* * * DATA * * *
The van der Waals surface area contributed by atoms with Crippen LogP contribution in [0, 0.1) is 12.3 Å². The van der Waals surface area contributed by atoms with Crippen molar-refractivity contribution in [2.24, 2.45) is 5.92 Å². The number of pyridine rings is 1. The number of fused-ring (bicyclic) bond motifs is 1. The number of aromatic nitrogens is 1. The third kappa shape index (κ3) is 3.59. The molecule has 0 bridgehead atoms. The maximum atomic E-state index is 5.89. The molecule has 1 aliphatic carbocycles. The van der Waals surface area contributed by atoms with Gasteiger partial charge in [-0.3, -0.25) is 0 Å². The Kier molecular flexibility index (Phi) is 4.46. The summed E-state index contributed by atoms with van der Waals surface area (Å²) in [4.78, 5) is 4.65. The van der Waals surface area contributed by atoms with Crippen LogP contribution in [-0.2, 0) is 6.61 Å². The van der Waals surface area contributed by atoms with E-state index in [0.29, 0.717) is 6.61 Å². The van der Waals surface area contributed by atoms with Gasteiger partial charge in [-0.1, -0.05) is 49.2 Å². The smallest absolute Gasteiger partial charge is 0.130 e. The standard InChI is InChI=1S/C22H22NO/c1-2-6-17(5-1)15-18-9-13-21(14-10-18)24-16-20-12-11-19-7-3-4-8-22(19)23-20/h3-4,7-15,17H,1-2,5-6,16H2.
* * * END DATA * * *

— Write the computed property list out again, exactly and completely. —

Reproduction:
The van der Waals surface area contributed by atoms with Crippen LogP contribution in [0, 0.1) is 12.3 Å². The van der Waals surface area contributed by atoms with Crippen molar-refractivity contribution in [2.24, 2.45) is 5.92 Å². The number of pyridine rings is 1. The number of fused-ring (bicyclic) bond motifs is 1. The number of aromatic nitrogens is 1. The third kappa shape index (κ3) is 3.59. The molecule has 0 bridgehead atoms. The maximum atomic E-state index is 5.89. The molecule has 1 aliphatic carbocycles. The van der Waals surface area contributed by atoms with Gasteiger partial charge in [-0.3, -0.25) is 0 Å². The Kier molecular flexibility index (Phi) is 4.46. The summed E-state index contributed by atoms with van der Waals surface area (Å²) in [4.78, 5) is 4.65. The van der Waals surface area contributed by atoms with Crippen LogP contribution in [-0.2, 0) is 6.61 Å². The van der Waals surface area contributed by atoms with E-state index in [0.29, 0.717) is 6.61 Å². The van der Waals surface area contributed by atoms with Gasteiger partial charge in [-0.1, -0.05) is 49.2 Å². The smallest absolute Gasteiger partial charge is 0.130 e. The standard InChI is InChI=1S/C22H22NO/c1-2-6-17(5-1)15-18-9-13-21(14-10-18)24-16-20-12-11-19-7-3-4-8-22(19)23-20/h3-4,7-15,17H,1-2,5-6,16H2.